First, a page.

Ari, meanwhile, is becoming an angry young man. When Dante gives him his sketchbook to look at—a large gesture since he never allows anyone to look at it—Ari is furious because he thinks Dante is only being nice to him to assuage his own guilt. He also refuses to consider therapy or counselling. He tells his mother that he will start talking about his feelings when she starts talking about hers, and that starts with talking about his brother. Ari is also surprised when his accident proves to be a bonding experience between him and his remote, quiet father. His dad visits him every evening and they read together, which Ari believes is the equivalent of other fathers and sons talking to each other.
Ari's father wants to buy Ari a car for his birthday, and Ari requests a beat-up old pick up which he loves. He's becoming more independent again and less reliant on others to do simple things like help him bathe and write things down. This makes his spirits rise, but he is still dreading the upcoming school year because Dante will be in Chicago, and he will be friendless again. Dante confesses to Ari that more than anything else in the world he loves swimming and Ari, but Ari is a little freaked out by this admission and tells him that he shouldn't talk like that.
School starts; Ari doesn't want to talk about his accident, but finds that his female classmates, in particular, can be relentless in asking for details and information. The chief offenders in this are Gina Navarro and Susie Byrd, who both seem to like him a lot, but Ari is not interested in them because he has an obsessional crush on a girl called Illeana, and all he can think about is kissing her.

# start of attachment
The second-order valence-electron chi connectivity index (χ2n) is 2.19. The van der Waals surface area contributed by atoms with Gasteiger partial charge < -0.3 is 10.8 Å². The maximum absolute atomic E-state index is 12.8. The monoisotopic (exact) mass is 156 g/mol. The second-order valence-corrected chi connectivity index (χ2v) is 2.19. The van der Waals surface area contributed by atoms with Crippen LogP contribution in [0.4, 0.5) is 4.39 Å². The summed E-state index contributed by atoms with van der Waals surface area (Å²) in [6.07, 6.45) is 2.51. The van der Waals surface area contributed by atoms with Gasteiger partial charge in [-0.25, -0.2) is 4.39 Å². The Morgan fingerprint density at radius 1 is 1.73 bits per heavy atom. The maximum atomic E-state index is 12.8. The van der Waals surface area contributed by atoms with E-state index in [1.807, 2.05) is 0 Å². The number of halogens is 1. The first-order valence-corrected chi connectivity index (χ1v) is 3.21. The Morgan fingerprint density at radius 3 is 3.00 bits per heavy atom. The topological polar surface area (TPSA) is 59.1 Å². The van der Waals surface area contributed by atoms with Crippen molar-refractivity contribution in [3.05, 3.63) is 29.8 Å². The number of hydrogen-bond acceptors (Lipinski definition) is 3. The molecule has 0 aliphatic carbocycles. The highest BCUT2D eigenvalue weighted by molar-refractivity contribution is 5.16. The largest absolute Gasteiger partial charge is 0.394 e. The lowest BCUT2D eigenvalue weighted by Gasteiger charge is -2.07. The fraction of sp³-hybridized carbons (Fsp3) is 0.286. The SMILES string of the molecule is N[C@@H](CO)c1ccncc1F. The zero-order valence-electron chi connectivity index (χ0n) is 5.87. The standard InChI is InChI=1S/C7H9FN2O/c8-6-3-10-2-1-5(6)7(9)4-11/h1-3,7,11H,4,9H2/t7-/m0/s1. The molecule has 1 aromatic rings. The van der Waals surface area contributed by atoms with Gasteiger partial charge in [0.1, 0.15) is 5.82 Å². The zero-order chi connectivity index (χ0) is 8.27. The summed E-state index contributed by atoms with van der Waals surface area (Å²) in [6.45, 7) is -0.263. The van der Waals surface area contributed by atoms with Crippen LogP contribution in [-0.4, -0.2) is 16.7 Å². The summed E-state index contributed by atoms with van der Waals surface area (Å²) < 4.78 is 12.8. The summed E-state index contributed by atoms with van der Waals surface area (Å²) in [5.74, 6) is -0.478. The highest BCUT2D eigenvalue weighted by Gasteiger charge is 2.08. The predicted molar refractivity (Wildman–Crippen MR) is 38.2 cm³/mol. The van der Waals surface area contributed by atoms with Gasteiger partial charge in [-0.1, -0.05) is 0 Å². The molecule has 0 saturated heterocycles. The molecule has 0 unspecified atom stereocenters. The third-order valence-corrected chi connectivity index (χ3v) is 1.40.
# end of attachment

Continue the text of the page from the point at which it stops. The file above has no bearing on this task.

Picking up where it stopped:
As promised, Dante keeps in touch. His letters tell of a social whirlwind of a life in Chicago where he's been going to lots of parties and has tried marijuana, alcohol and kissing girls. He has also enjoyed Chicago's culture and writes of visits to the Art Institute and seeing his favorite paintings. A few letters into his Chicago stay and he confesses that although he's been kissing lots of girls he likes kissing boys a lot more. When Ari finally gets the cast taken off his leg, he walks by Dante's house, where he finds a stray dog that he calls Legs. Without Dante, he finds a routine very quickly, consisting mostly of driving lessons and running with his dog. He is also trying to find out as much as he can about his brother at the library, because nobody will tell him anything about him. He gets a part-time job in a burger restaurant. He keeps a journal and writes every single thing down.
Christmas brings a surprising gift. Ari finds an envelope with "Bernardo" written on it and immediately knows that the answers to all of his questions about his brother are to be found inside, which makes him afraid to open it.